Tuesday, February 19, 2008

The Canadian Way To Screw

Whenever Canadians get wood, we employ a uniquely Canadian approach to conjoining which minimizes, if not completely eliminates, stripping. And if your other hand is occupied doing something else, you can do it single-handed. Sure, our approach is square, but we always get the job done, and satisfaction is guaranteed.

Invented in the early 20th century, the Robertson square drive screw still remains as one of the single greatest innovations of the industrial age, Indeed, the Canadian Broadcasting Corporation ranks it number 7 in its list of greatest Canadian inventions, ahead of the Blackberry and the zipper, but strangely behind five-pin bowling. Yet it is rarely found outside our borders. But I digress.

The system employs only five sizes of screwdrivers, each of whose handles have a unique colour: black, red, green, yellow and orange, ranging from largest to smallest. This comes in particularly useful when ordering subordinates (i.e. wives and children) to fetch the appropriate screwdriver - since terms like small and large are relative, and it is nigh on impossible to accurately determine Torx size with the naked eye, this colour coding completely eliminates possible screw-ups.

And, most importantly, you won't strip the head of the screw if you have the proper size of driver. IMHO, the good lord should open up a new level in the bowels of hell for those who invent or perpetuate the use of the Phillips or slotted head screws. I mean, if Wikipedia feels the article on the Phillips screwdriver necessitates having a section on how to choose the appropriate size, something is amiss:

Using too small a screwdriver for a given Phillips head screw is likely to damage the screw head, and may damage the screwdriver as well. The correct size screwdriver is the largest one that fits. If you have a full range of sizes available, start with the size one step larger than you think will fit, and work your way down one size at a time until you get to the first one that fits in the screw head. But also see the section on different national specifications for size and shape.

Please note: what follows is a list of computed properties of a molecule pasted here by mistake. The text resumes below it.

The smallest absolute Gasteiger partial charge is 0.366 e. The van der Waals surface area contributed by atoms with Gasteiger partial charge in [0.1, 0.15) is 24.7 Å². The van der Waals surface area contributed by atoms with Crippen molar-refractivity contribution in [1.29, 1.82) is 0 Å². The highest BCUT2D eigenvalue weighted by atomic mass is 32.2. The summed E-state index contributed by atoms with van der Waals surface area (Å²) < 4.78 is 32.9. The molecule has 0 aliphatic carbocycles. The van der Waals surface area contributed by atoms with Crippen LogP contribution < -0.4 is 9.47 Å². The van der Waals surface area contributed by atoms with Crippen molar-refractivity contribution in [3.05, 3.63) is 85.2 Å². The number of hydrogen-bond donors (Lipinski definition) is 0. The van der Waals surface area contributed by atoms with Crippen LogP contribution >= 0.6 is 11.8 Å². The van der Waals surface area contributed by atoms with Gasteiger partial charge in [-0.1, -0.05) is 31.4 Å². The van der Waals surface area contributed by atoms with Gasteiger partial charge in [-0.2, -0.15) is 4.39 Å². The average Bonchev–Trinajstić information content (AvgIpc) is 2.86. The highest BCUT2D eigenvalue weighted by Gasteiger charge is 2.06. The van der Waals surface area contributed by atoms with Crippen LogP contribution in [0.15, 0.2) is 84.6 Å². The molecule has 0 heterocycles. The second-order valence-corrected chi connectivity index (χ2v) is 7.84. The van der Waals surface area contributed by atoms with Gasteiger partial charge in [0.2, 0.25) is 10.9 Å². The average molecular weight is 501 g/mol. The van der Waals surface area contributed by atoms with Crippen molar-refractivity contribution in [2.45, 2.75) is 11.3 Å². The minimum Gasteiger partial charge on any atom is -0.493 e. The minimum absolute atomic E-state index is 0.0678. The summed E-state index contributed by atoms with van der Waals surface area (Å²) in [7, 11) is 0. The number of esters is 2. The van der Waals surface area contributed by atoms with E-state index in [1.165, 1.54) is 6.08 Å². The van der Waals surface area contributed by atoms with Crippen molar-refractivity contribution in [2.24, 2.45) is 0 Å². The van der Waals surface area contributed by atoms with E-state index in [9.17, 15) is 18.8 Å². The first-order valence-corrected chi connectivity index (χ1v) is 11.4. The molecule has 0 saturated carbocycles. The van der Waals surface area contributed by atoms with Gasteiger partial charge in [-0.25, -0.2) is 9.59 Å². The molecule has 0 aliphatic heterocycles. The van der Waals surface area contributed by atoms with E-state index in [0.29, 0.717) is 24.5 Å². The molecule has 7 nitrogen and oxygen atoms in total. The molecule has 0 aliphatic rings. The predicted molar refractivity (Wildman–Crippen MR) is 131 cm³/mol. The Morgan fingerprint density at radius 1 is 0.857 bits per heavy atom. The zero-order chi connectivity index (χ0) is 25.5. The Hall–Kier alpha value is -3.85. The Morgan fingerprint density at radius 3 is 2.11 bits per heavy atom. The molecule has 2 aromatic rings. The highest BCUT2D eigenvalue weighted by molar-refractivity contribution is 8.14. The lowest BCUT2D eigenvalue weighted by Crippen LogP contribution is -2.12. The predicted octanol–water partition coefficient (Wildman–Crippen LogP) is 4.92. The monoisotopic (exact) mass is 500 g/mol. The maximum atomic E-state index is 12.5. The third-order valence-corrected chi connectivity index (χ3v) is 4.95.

In these days of free trade agreements and globalization, more and more of our tools are being sourced offshore. Consequently, those all-in-one screwdrivers and screwdriver sets do not include the Robertson drive, much to my consternation. Almost all the cabinetry and other woodwork in this house use the venerable Robertson, but could I find any Robertsons in the numerous screw drive sets I've accrued over the years - NO! Sure, I have slot, Phillips, Torx and hex, but not my sainted Robertsons.

Not that I mind Torx and hex, which don't strip the heads of your fastener and will hold a screw or bolt singlehanded, but you need a multiplicity of them to ensure you have the right size. Torx, for example, comes in 24 sizes, ranging from T1 to T100, while hex (in both metric and SAE flavours) has at least 37.

So, woodworkers of the world - UNITE! Throw off the shackles of cumbersome and inefficient fasteners, and embrace your inner squareness.

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Anonymous Ronald Pegram said...

We couldn't agree more with this blog. :) See these very screws (and more) at www.mcfeelys.com.

9:22 AM  
Blogger The Phosgene Kid said...

So are the holes in the nuts square too??

12:58 AM  
Blogger The Phosgene Kid said...

I prefer big rusty nails.

5:56 PM  
Blogger marty said...

I have a few screws loose, how can I get a set?

10:55 PM  
Blogger The Phosgene Kid said...

The funny part is the drivers are probably made in China in the same factory that makes Phillips screwdrivers.

1:15 PM  
Blogger nanuk said...

ronald - I usually do not allow commercial links in my Comments, but because you are so wise I will allow it. Thanks :-)

phos - no, I'm afraid you possess the only nuts which are square.

phos - has the anesthetic worn off yet?

Marty - I would suggest nut-lock for your condition.

phos - strangely enough, the glorious and all-knowing People's Republic does manufacture them.

2:58 PM  
Blogger The Wrath of Dawn said...

Just read this today.

LOL'd at the first paragraph.

1:45 PM  

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